But their dream of life as independent farmers ended with the demise of Reconstruction. A backlash of terror against the state’s Black population once again ushered in the rule of White Supremacists. Caught in the vice of declining cotton prices and an economic depression, Edward lost his land. With their hopes for new lives in the South demolished, Edward and his wife Celia made the decision to seek a more complete freedom in the North.

They made their way to Worcester in 1879; soon Rose, Abraham and many other family members followed. As refugees of terrorism and economic disaster, the siblings, in their portrait, embody triumph and perseverance, and commemorate the tenacity of family ties that stayed intact through slavery, emancipation and migration.

Conveying respectability and stability

Other photos portray flourishing young families claiming their place in American society. The subjects present themselves as ordinary, upstanding Americans who share the same values, tastes and aspirations as their contemporaries. In 1904, Thomas, a Virginia native, and Margaret Dillon, born near Boston, posed with their three children in the parlor of their home. Legs crossed and hands in the pockets of a stylish suit, Thomas appears as a proud patriarch. Margaret, with a smile on her face and her luxuriant skirt cascading to the floor, radiates maternal love and decorum. She holds their baby as two older, well-dressed children stand between mother and father.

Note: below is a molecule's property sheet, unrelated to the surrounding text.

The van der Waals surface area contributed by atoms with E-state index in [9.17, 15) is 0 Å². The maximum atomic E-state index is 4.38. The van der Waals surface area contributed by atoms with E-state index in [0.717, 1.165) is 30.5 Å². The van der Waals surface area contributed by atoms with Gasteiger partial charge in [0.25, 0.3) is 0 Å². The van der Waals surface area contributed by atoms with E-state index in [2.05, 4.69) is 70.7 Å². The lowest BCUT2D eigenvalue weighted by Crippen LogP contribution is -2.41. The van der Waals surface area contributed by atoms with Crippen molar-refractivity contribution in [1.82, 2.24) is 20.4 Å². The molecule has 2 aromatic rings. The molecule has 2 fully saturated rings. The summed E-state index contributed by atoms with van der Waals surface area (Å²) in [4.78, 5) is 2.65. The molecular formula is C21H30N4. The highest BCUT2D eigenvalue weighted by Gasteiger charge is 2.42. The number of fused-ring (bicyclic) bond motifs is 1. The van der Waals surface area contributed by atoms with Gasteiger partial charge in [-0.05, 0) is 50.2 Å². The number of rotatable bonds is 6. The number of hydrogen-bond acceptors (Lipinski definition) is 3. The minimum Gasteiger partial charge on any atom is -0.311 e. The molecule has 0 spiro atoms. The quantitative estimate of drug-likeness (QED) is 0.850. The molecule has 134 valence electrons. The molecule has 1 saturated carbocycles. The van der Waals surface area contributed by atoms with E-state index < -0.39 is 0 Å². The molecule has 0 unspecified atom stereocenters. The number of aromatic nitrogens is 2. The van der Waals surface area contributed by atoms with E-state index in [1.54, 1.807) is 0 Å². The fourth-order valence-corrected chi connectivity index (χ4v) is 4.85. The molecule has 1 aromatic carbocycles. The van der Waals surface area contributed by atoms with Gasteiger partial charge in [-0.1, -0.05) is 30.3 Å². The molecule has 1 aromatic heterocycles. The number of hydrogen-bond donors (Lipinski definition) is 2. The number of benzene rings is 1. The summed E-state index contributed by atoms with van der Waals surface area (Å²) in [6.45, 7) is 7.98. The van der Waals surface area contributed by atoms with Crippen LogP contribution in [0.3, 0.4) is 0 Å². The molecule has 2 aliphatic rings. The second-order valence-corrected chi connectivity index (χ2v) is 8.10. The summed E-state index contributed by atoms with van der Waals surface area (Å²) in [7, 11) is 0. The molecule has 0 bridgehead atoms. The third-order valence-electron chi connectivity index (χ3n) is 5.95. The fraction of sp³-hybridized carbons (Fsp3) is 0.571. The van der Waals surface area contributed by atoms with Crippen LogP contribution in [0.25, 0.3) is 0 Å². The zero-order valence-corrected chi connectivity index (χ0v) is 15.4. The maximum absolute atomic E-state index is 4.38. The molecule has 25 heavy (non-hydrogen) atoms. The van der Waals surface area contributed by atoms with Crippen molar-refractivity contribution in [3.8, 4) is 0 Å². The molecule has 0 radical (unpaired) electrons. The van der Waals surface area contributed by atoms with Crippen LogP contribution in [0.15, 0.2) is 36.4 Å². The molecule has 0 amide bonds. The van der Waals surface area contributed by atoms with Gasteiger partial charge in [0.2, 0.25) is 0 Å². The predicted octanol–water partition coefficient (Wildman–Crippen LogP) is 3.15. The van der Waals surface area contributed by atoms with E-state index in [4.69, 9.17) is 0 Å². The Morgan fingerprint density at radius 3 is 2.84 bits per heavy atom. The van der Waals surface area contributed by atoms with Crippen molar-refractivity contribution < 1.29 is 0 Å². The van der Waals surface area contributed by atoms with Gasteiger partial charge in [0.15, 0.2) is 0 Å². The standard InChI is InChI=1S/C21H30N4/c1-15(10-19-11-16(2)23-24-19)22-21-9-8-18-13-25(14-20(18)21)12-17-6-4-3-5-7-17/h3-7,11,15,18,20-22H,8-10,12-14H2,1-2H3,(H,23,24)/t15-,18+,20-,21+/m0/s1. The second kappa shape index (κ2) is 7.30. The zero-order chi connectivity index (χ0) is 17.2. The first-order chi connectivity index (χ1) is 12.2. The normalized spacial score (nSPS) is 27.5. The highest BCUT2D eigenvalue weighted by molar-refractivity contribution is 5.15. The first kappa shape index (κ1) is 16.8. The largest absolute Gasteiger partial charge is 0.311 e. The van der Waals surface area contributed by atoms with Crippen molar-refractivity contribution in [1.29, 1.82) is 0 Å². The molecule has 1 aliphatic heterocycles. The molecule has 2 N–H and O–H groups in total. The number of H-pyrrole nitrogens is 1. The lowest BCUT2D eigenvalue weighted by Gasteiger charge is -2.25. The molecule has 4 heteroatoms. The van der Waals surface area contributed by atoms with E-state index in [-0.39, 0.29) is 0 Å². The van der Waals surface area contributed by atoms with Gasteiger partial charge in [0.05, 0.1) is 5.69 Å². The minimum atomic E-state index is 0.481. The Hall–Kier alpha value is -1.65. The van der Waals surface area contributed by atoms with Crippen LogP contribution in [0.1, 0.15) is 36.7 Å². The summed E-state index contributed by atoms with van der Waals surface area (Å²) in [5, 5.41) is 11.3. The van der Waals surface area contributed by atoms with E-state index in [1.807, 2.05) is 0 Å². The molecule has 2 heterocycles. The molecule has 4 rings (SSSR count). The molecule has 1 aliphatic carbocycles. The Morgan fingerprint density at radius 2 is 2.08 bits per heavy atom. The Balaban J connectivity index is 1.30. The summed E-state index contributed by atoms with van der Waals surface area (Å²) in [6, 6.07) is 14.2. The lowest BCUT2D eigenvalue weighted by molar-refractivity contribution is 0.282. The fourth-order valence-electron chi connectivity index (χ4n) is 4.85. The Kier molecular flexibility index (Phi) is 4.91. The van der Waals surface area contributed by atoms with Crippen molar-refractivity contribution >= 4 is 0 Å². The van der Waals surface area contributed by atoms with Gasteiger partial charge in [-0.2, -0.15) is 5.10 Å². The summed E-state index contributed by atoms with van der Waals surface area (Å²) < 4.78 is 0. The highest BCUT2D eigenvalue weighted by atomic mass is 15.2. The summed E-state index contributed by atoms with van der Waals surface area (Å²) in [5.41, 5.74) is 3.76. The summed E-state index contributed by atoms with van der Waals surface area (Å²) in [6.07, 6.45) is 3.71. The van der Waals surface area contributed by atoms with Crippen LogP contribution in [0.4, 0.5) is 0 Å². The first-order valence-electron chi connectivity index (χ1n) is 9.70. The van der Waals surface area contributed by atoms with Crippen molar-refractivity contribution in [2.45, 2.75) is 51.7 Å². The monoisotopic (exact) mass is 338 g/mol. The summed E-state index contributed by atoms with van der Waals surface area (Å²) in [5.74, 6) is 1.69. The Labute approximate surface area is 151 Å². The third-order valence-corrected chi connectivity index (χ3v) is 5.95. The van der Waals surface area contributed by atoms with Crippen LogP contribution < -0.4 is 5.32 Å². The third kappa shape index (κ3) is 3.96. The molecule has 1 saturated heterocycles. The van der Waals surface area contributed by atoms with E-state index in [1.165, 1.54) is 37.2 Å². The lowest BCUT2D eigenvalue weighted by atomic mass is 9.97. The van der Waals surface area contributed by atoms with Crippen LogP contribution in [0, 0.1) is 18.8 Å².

Flowered wallpaper, lace curtains and framed paintings signify a well-appointed home. A poster on the wall commemorates President Theodore Roosevelt’s visit to the city in 1902, suggesting the family’s engagement in politics and local affairs. In this tableau of respectability and stability, the Dillons defy nearly every stereotype of the dysfunctional Black family. Although they labored for white families – Thomas as a coachman and Margaret as a domestic servant – and had yet to achieve middle-class security, their portrait brims with aspiration.